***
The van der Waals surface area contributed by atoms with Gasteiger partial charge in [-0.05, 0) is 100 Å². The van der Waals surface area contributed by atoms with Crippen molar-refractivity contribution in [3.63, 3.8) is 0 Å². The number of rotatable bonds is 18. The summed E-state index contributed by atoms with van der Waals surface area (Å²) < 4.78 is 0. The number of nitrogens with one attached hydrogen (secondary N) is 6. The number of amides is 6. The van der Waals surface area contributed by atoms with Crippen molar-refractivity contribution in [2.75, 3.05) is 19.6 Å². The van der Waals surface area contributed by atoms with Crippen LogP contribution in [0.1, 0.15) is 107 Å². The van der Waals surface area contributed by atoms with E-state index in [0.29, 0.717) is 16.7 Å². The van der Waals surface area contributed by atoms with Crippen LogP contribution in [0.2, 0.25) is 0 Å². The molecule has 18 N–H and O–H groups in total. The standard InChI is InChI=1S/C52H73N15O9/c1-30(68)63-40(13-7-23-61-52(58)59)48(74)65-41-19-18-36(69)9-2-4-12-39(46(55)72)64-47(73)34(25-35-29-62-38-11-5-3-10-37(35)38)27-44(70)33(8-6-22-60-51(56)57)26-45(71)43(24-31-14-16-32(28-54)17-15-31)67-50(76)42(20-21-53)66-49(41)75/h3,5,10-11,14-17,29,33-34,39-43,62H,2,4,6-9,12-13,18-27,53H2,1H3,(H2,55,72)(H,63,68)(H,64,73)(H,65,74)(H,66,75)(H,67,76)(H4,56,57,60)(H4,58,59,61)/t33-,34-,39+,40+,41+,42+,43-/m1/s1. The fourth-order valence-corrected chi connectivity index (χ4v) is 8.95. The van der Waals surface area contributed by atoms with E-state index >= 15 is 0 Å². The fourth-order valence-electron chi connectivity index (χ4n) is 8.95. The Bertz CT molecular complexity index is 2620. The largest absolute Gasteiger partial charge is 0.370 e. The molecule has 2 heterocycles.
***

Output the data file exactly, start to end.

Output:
The van der Waals surface area contributed by atoms with Gasteiger partial charge in [-0.05, 0) is 100 Å². The van der Waals surface area contributed by atoms with Crippen molar-refractivity contribution in [3.63, 3.8) is 0 Å². The number of rotatable bonds is 18. The summed E-state index contributed by atoms with van der Waals surface area (Å²) < 4.78 is 0. The number of nitrogens with one attached hydrogen (secondary N) is 6. The number of amides is 6. The van der Waals surface area contributed by atoms with Crippen molar-refractivity contribution in [2.75, 3.05) is 19.6 Å². The van der Waals surface area contributed by atoms with Crippen LogP contribution in [0.1, 0.15) is 107 Å². The van der Waals surface area contributed by atoms with E-state index in [0.29, 0.717) is 16.7 Å². The van der Waals surface area contributed by atoms with Crippen LogP contribution in [0.2, 0.25) is 0 Å². The molecule has 18 N–H and O–H groups in total. The standard InChI is InChI=1S/C52H73N15O9/c1-30(68)63-40(13-7-23-61-52(58)59)48(74)65-41-19-18-36(69)9-2-4-12-39(46(55)72)64-47(73)34(25-35-29-62-38-11-5-3-10-37(35)38)27-44(70)33(8-6-22-60-51(56)57)26-45(71)43(24-31-14-16-32(28-54)17-15-31)67-50(76)42(20-21-53)66-49(41)75/h3,5,10-11,14-17,29,33-34,39-43,62H,2,4,6-9,12-13,18-27,53H2,1H3,(H2,55,72)(H,63,68)(H,64,73)(H,65,74)(H,66,75)(H,67,76)(H4,56,57,60)(H4,58,59,61)/t33-,34-,39+,40+,41+,42+,43-/m1/s1. The fourth-order valence-corrected chi connectivity index (χ4v) is 8.95. The van der Waals surface area contributed by atoms with E-state index >= 15 is 0 Å². The fourth-order valence-electron chi connectivity index (χ4n) is 8.95. The Bertz CT molecular complexity index is 2620. The largest absolute Gasteiger partial charge is 0.370 e. The molecule has 2 heterocycles.